As established above, the language of Cox, as well as the legislative history quoted therein, makes it abundantly evident that LDA is not to be awarded in “long term marriages,” and permanent alimony is not to be ordinarily awarded in “short term” marriages.  Cox, 335 N.J. at 482; Adams v. Adams, 2006 WL 587713, 5 (N.J. Super. A.D.) (“LDA is only available to marriages of short duration where permanent alimony is not appropriate, but where economic assistance is just”).  Therefore, the law is clear that in those marriages easily defined as short term, if any support is awarded, it must be LDA as opposed to permanent.  Likewise, in those cases where the marriage can be easily defined as “long term,” LDA is not to be awarded and permanent alimony must be considered.  Neither the statute nor Cox provide any direction with regard to those marriages that do not fit easily into the categories of “short-term” or “long-term.”  The law is silent with regard to these intermediate length marriages.  Indeed, the law expounded above raises the following critical questions:

 

(1)                           Is there a particular bright line distinguishing the length of marriage warranting permanent alimony from the length of marriage warranting LDA?

(2)                           In those marriages of medium, or intermediate, duration, what factors must a court examine when determining whether LDA or permanent alimony is appropriate?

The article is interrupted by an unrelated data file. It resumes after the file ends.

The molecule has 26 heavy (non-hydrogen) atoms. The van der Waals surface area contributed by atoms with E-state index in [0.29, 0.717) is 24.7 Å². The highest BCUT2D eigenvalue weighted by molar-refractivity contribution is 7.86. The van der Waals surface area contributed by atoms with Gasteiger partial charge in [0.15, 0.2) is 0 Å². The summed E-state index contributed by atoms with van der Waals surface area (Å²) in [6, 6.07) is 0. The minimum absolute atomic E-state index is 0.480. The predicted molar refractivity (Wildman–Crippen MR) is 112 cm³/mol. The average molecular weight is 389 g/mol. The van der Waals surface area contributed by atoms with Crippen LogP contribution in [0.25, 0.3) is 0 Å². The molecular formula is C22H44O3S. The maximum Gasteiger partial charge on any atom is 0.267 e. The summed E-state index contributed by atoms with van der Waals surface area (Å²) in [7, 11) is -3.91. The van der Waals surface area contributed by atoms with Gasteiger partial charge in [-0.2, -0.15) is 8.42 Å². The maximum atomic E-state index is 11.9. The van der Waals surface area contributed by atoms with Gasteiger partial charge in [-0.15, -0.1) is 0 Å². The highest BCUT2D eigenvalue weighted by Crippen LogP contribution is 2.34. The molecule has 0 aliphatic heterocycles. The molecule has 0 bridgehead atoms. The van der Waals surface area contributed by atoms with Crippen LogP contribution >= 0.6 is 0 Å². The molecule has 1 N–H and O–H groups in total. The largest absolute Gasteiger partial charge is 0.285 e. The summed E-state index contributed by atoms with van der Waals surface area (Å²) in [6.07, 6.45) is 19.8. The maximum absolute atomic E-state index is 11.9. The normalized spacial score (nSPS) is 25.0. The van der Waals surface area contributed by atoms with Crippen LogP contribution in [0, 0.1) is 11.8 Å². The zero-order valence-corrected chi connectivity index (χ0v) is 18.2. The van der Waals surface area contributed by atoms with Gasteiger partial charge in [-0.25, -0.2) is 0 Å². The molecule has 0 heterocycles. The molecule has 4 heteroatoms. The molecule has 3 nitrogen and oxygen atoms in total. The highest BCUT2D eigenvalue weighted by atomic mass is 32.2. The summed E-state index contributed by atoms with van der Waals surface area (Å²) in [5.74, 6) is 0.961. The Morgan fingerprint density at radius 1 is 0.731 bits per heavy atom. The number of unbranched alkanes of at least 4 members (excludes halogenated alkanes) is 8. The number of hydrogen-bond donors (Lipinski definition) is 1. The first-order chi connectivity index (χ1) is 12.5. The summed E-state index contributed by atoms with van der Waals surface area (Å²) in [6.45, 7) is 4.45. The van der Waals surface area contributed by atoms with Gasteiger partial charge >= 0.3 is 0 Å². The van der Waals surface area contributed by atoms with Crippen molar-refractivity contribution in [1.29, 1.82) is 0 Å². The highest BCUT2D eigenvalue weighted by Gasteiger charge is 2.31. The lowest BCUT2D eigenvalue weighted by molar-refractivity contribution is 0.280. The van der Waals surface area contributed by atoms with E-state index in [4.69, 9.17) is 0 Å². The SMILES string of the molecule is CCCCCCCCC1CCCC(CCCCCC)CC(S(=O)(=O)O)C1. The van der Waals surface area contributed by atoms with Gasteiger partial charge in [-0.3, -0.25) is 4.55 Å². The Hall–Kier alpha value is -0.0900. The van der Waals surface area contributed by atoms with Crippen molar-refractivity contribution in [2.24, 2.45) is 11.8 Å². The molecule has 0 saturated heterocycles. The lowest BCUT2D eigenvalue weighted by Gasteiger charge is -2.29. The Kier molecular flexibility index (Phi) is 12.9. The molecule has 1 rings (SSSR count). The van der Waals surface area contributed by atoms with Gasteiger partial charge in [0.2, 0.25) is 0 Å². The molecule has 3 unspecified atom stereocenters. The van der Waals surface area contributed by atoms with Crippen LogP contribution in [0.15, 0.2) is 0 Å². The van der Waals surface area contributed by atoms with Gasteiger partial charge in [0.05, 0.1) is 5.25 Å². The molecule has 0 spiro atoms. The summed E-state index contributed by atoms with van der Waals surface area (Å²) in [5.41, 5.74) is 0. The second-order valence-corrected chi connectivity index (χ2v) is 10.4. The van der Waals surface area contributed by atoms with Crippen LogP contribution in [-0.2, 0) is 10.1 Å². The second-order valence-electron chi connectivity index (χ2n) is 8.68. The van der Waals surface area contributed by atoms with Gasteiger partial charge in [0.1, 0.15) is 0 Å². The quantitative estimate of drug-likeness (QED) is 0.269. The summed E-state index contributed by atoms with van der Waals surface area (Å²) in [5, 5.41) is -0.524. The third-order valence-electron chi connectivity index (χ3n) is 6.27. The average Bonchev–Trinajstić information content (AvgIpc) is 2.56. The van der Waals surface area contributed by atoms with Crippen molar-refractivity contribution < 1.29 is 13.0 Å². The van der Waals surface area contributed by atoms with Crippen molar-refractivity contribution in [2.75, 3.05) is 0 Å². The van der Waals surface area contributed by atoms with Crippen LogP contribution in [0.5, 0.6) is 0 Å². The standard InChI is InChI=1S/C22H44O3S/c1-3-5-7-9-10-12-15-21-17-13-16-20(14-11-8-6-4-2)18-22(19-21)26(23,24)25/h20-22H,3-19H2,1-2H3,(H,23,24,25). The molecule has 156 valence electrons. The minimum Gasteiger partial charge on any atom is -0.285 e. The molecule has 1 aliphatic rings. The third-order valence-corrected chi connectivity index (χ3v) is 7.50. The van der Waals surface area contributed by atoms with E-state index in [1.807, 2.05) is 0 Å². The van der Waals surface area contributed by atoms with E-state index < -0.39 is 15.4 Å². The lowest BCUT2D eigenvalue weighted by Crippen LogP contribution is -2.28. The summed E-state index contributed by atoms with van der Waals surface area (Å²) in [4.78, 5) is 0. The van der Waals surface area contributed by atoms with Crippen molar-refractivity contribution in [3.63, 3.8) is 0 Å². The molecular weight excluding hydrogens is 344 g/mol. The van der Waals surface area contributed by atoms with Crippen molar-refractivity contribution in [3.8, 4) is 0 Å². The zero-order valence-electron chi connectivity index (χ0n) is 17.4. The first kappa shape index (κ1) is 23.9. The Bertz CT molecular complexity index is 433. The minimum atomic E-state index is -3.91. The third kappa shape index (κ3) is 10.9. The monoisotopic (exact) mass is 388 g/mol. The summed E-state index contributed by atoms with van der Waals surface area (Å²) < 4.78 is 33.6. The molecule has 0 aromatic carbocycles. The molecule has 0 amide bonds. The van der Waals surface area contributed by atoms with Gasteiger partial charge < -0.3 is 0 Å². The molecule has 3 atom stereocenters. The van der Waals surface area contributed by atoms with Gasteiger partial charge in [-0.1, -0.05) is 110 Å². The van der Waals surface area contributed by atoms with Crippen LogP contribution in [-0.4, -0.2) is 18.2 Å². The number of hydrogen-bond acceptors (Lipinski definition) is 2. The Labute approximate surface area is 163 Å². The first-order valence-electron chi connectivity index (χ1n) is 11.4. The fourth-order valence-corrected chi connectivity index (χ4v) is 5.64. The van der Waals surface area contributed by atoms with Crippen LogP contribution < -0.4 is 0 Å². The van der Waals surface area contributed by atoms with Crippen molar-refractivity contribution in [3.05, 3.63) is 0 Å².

Both of the above questions, as well as questions surrounding the appropriate length of limited duration alimony, are addressed below.

 

  1. IS THERE A BRIGHT LINE DISTINGUSIHING THE LENGTH OF MARRIAGE WARRANTING PERMANENT ALIMONY FROM THE LENGTH OF MARRIAGE WARRANTING LDA?

The law is manifest.  “There is no bright line rule that divides the duration of a marriage that warrants an award of permanent alimony from the duration of a marriage that is too brief for an award of permanent alimony.”  Gordon, 380 N.J. Super. at 74, fn. 4.  Why is this?  If it is a key threshold factor, should not the courts provide some guidance?  Although there is no ‘magic number’ separating a short-term marriage from a long-term marriage, the case law of New Jersey does suggest that marriages lasting less than ten years are generally considered shorter-term marriages not warranting permanent alimony.  Bornstein v. Bornstein, 2007 WL 2403534, 5 (N.J. Super. A.D.) (“The parties’ marriage…was short of ten years, diminishing the strength of a possible claim by either spouse for permanent alimony”).